Why study classics?
Left diagram: Smyslov's beautiful 18.Nc5! Right diagram: position from my blitz game

Why study classics?

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"Why study classics?" is a question that I hear quite often these and one that was never seriously asked in my youth. 30 years ago studying classics was universally accepted as the best way to learn chess, together with analyzing one's own games. To be honest, there were not many alternatives at the time. There was no online blitz, no tactics trainers and, of course, no computer engines to serve as the omniscient oracles.

So I am going to rephrase the question to "Why study classics today?" I am probably not going to score any points for originality in my answer, but I think that there are many good reasons for spending your time on chess classics:

  • Classics still matter. The games of the past masters serve as the building blocks for the modern understanding of chess. These games are no longer earth-shattering revelations that they were when they first played. Over time the discoveries of Morphy, Alekhine or Rubinstein slowly turn into something of an alphabet, known to most club players. That's a natural process. That's what made these games classic in the first place.
  • Studying classics is fun. I agree that trying to beat your own record in Puzzle Rush makes for more adrenaline, but replaying the games of the greats goes beyond chess. There is always drama behind these games. In fact, it is these victories that made the players great. They are the reason why we study the games of Botvinnik, Tal or Fischer and not their less accomplished opponents.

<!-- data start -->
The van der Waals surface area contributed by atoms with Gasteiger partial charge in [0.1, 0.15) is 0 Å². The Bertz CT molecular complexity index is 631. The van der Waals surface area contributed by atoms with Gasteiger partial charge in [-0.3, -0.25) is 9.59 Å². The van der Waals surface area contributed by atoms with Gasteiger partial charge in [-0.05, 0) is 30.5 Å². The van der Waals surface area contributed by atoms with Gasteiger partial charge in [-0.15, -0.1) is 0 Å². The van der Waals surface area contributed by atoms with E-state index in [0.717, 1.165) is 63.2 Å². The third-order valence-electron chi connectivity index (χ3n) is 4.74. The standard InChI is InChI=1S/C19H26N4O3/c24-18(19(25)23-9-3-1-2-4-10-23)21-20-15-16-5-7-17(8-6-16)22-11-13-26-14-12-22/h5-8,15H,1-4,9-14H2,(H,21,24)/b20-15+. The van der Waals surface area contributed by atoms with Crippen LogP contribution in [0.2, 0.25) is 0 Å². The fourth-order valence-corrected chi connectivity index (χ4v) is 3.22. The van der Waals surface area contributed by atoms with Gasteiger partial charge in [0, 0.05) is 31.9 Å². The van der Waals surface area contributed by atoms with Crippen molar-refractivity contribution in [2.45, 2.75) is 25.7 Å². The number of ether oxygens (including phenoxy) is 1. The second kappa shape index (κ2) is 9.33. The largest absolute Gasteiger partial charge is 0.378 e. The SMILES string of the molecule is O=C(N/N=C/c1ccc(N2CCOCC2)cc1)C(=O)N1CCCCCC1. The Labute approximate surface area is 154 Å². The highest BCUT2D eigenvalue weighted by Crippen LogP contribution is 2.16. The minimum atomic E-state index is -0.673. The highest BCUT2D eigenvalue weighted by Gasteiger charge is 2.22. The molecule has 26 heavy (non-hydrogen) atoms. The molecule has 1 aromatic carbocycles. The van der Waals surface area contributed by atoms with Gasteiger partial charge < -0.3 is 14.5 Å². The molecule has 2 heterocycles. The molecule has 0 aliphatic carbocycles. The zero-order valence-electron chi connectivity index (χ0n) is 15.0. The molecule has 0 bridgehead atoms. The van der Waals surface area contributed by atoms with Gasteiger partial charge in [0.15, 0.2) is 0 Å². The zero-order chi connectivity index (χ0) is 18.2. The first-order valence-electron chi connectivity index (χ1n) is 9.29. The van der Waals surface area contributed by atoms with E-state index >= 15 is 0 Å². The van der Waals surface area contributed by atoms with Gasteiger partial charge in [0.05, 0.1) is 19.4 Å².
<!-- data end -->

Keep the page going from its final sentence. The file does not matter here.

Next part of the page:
• Studying classics pays off. This is probably the main point, although it is not always easy to make the connection between studying classics and your own chess improvement. You think you learned something from going over classical games, but can you put a finger on how this knowledge translated into a better move or a sound positional decision?.. Most of the time it remains in "I want to believe" category.

And so it is all the more reward when you can pinpoint the exact motif, or better yet, a specific classical game, that contributed to your own victory. This is exactly what happened in a blitz game that I played earlier this week. 

I will start by sharing the "original" game. I am writing a book about Vasily Smyslov, so it should not come as a surprise that it was the 7th world champion's victory that served as my inspiration:

And now let me show how I used the knowledge of this motif to my advantage in a blitz game:

I am sure that I would not have found that 16.c5! break if I haven't seen Smyslov-Kottnauer game before!